Talking to Strangers: What We Should Know About the People We Don’t Know
(ALLEN LANE, 400 PP, £20)
Tablet bookshop price £18 • Tel 020 7799 4064
Like him or loathe him, Malcolm Gladwell (inset) is now firmly established as a public intellectual, sitting comfortably among the ranks of other modern-day seers such as Yuval Noah Harari or Jordan Peterson. Staff writer for The New Yorker and author of a series of best-selling titles such as Outliers and The Tipping Point, Gladwell’s particular brand of revisionism (for which, tune into his podcasts) holds great appeal for the secular imagination, proffering solutions to modern conundrums. I half wish the impossibly hip, softly-spoken Gladwell would come and sit at my kitchen table and tell me what to think. But then, I don’t.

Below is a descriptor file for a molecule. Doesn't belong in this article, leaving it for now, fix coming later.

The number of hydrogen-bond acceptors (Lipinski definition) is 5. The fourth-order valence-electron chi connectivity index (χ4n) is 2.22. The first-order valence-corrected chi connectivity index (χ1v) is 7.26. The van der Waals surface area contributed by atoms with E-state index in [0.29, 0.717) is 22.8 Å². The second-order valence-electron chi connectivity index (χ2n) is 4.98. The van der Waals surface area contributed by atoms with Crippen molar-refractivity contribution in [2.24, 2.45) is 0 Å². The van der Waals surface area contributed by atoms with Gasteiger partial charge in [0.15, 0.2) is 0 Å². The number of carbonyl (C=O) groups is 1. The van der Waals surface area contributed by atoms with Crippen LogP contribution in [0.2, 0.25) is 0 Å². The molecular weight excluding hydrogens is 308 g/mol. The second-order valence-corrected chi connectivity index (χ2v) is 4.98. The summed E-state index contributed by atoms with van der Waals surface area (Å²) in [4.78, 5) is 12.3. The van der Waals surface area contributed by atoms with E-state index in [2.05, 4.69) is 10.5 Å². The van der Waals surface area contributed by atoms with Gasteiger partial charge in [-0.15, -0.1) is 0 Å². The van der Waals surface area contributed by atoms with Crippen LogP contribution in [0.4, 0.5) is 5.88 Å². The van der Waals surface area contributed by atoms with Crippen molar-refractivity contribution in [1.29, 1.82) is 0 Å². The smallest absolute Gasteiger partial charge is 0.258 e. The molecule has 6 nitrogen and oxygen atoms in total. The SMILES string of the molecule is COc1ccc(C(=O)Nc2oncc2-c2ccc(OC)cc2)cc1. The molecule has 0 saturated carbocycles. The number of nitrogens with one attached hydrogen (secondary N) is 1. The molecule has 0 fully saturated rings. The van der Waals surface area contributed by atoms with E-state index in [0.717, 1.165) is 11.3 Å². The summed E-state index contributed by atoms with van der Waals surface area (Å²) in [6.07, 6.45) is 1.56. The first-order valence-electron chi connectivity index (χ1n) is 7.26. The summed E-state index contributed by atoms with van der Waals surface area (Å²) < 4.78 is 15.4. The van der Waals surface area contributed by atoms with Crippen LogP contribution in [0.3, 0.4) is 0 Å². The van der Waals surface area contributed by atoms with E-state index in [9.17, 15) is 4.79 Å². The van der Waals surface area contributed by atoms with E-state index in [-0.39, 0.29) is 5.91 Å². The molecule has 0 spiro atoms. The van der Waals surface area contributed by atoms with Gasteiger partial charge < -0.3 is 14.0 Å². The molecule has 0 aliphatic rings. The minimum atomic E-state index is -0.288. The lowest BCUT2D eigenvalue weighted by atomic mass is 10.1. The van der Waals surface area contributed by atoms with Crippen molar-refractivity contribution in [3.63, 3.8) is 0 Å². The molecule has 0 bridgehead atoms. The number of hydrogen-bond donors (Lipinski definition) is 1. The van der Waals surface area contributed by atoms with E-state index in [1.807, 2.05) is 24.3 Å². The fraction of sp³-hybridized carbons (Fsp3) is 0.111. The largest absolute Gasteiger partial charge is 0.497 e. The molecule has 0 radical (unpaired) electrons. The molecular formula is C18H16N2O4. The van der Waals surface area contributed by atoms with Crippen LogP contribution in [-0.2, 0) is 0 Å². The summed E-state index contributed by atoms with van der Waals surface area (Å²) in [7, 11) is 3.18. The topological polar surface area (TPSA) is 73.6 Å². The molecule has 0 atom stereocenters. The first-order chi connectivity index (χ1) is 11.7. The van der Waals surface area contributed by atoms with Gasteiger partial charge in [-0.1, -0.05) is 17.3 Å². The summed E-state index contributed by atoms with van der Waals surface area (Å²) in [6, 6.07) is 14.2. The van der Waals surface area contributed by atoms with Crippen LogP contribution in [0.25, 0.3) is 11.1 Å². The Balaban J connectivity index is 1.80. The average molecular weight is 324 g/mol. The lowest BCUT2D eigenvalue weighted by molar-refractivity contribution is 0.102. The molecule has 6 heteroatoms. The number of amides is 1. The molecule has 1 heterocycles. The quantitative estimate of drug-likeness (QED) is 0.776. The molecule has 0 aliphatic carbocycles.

Gladwell’s much anticipated Talking to Strangers asks us this: why are we so bad at the “act of translation” that takes place during encounters with strangers? Why, for example, do spies go undetected at the highest levels of the Pentagon? Why was Bernie Madoff allowed to get away with his Ponzi scheme for almost 10 years in plain sight of the financial regulation industry? Why did it take Penn State so long to prosecute paedophile Jerry Sandusky in the face of overwhelming evidence to support the claim?